You don’t get fit by walking into the gym one day, randomly lifting a few weights using poor form, and walking slowly on a treadmill for 15 minutes. But that’s what many people think with regard to their brand.

So how do you get fit?

  1. Set goals that are personally resonant and realistic. Do you want to run a marathon, climb a mountain, or just get to a reasonable level of fitness?
  2. Develop a strategy that includes overall diet and workout plans.
  3. Prepare by getting the things together that you’ll need. This may include things like buying running shoes, workout gear, and getting a gym membership.
  4. Execute! This is the easy part, but also the hardest part. There are no short cuts, no secrets. It’s just discipline and hard work.

This is similar to branding:

  1. Define who you want to be in a way that’s resonant with employees and realistic. In some ways, this the hardest part – and the most valuable part – of the entire process.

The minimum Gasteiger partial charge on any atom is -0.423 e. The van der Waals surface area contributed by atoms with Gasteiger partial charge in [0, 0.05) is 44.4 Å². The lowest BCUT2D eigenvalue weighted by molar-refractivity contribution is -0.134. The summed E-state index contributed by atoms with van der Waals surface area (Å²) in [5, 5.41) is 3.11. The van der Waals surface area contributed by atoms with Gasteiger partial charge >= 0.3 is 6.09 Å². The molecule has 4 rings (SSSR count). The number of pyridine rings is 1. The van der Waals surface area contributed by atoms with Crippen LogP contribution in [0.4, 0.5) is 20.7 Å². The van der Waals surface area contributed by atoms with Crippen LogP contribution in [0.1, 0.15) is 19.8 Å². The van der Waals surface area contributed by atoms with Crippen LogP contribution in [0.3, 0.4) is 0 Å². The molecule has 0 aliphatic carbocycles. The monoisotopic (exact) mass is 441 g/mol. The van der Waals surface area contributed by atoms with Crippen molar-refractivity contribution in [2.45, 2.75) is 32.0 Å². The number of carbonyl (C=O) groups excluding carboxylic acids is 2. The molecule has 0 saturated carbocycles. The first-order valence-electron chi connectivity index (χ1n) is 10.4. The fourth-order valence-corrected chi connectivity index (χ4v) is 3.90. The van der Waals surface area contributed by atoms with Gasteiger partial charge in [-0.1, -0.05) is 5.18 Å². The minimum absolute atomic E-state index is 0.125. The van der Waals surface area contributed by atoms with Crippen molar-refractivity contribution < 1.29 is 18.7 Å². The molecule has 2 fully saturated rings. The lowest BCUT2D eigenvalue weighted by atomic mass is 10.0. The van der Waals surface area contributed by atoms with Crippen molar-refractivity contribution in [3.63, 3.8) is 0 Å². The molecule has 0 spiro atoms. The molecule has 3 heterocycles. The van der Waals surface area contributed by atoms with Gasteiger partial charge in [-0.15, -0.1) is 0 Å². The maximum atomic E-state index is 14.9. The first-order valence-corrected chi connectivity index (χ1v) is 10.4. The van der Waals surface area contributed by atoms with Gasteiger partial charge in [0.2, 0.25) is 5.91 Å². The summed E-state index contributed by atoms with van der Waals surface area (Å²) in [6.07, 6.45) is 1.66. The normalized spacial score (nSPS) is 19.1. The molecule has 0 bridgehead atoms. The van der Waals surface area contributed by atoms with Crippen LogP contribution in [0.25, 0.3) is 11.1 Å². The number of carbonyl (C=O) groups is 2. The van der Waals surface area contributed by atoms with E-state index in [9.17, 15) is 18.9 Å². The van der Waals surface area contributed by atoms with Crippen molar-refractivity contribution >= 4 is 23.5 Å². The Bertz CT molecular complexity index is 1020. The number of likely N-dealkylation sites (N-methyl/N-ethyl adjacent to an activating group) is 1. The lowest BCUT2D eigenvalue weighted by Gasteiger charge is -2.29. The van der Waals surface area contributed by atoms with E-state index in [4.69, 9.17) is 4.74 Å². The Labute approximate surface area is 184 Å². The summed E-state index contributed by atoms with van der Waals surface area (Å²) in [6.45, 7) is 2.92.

2. Develop the foundations for building that – how you’ll look and how you’ll talk about it. Develop a plan for getting it out there.
  3. Prepare to meet the world by extending it to different mediums – your website, videos, etc.
  4. Execute! This is beyond simply making things look good. This means following up on the decisions everyday that reinforce who you said you’d be.

When it comes to getting fit, most people tend to prefer to skip to step three and stop there: I’ll go by a pair of running shoes – that’ll do it! In the same way, many companies prefer to skip to step three of branding and stop there: we need a new website, and that’ll change our brand! And it doesn’t, and they wonder why.